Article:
I had gone to a Radical Faerie event and I had never been to one before I was struck by the community, the discussions that people were having. I left and the whole idea for The Meeting* spurted out in one moment. [Laughs.] “Oh! What if you did a comedy / variety show, that was political and topical, that celebrated different gay icons? Invite people from the community to intepret their work, rather than doing impersonations. Do it month to month.” Really, came up with the title and the whole thing. I called some friends in New York and asked, “Do you think that will work? Would you ever come to something like that?” The response was positive, so I though, okay I’ll try it! See what happens, nothing really lost if it fails – it’s only one night [Laughs.] I thought that for the first year, really, it’s only one night a month if it doesn’t work out how bad is it? It really hit the ground running, we did the first two shows at the Duplex, and they said “this is really smart and fun, and we would love to have you back.” And there was always something new I wanted to do, or new people I wanted to have on it.

Do you think of your monologues as stand-up?

No. I still don’t consider myself a stand up in a strange way. I’m more of a storyteller. To me stand-up is more athletic, they’re more like rock-jumpers going from idea to idea to idea. As a theatre actor, it was more about “this is part of this particular section of the show, and here we need to introduce this idea to help frame the next part.” Like my “hanky code” story was framing emotional baggage. Or we need to introduce the political side of x, y and z for what’s coming up next, so we need to spin it this way.

Who influenced you as a performer?

Especially as a gay performer, as somebody coming out of the cabaret world Justin Vivian Bond was an enormous influence on me, I was obsessed with Justin and Kenny Mellman as Kiki & Herb, when they were playing I would buy tickets for every performance. Just the way they would work this really intelligent commentary into this wild world. Also people like Sandra Bernhart, certainly. And strangely, Stritch. I know that sounds so strange, but I’ve taken a huge thing from her performing style. You know just stand there and do it, deliver. Not anything else really, but just that – she’s always represented that to me, and for better or worse the honesty that comes out of that.

Tell me a little about The Gay Agenda.

We’d always recorded the shows, and about two or three years ago we thought, well, we have all this material, it’d be great to put it together and have a “Greatest Hits” of The Meeting*. Dan Fortune, my producer spearhead the idea, we picked out tracks, listened to dubs and all that stuff. It really represents what The Meeting* has been about very, very well.

In listening to The Gay Agenda, do I detect the influence of Buddy Cole [Scott Thompson’s insanely flamboyant character from Kids in the Hall]?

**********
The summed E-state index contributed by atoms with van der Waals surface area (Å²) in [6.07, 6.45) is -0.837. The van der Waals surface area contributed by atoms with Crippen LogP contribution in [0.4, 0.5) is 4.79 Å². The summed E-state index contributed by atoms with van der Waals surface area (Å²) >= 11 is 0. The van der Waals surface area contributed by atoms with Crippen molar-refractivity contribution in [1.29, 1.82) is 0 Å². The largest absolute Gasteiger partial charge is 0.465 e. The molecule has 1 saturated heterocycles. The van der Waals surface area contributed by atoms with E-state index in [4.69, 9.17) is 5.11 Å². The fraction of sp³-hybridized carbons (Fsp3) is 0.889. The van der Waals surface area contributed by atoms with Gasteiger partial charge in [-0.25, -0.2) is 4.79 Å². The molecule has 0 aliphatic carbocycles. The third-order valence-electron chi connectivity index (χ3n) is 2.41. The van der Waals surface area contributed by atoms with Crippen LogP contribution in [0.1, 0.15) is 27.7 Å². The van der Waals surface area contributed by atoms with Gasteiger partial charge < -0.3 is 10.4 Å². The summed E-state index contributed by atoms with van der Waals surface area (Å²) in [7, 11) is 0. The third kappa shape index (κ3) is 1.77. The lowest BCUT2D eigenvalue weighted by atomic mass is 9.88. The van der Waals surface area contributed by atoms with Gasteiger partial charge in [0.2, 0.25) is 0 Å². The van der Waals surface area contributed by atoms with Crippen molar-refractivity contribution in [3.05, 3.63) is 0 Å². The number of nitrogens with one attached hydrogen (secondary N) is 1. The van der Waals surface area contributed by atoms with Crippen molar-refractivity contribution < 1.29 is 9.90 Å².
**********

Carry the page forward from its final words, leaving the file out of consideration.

[Laughs.] Scott actually came to one of the shows and I said to him, “Sometimes I feel like I’m just doing Buddy Cole!” [Laughs.] I grew up with Kids in the Hall, and Buddy Cole is one of the first out people I remember seeing, and talking so frankly about it. I remember being so titillated and excited, thinking “look at him, he’s so gay!” [Laughs.] I take that as a huge compliment, really I do, because I think everything Scott and those guys did was so fantastic and ahead of their time. Thank you for even thinking of me in the same light!

How did the “Sparkle & Circulate” podcast come about?

It’s another way to get more material out there and to keep fans interested. Once our YouTube channel started to take off, we wanted to supply people with a really easy, accessible way to “tune in.” When we started there was just too much on my plate to consider something as complex as creating a whole other show. We have all these great guests at The Meeting*, because of the format of the show I don’t interact with them much. The podcast came out of my desire to actually talk to people I admired, find out where they were at with their work, what queerness or gayness has to do with their work. I found very quickly that I really liked it. And it’s really taken off, it’s a remarkable thing that I never saw coming but really delight in. And that will continue long after The Meeting* is over.

Do you have anything coming up?

Two plays coming up by the end of this year, I’m working on a pilot right now, books coming out. The work has grown exponetially through and because of The Meeting*. I got hired to write for Two Broke Girls because Michael Patrick King saw a clip and thought I was really funny. I got my book deal in a very similar way.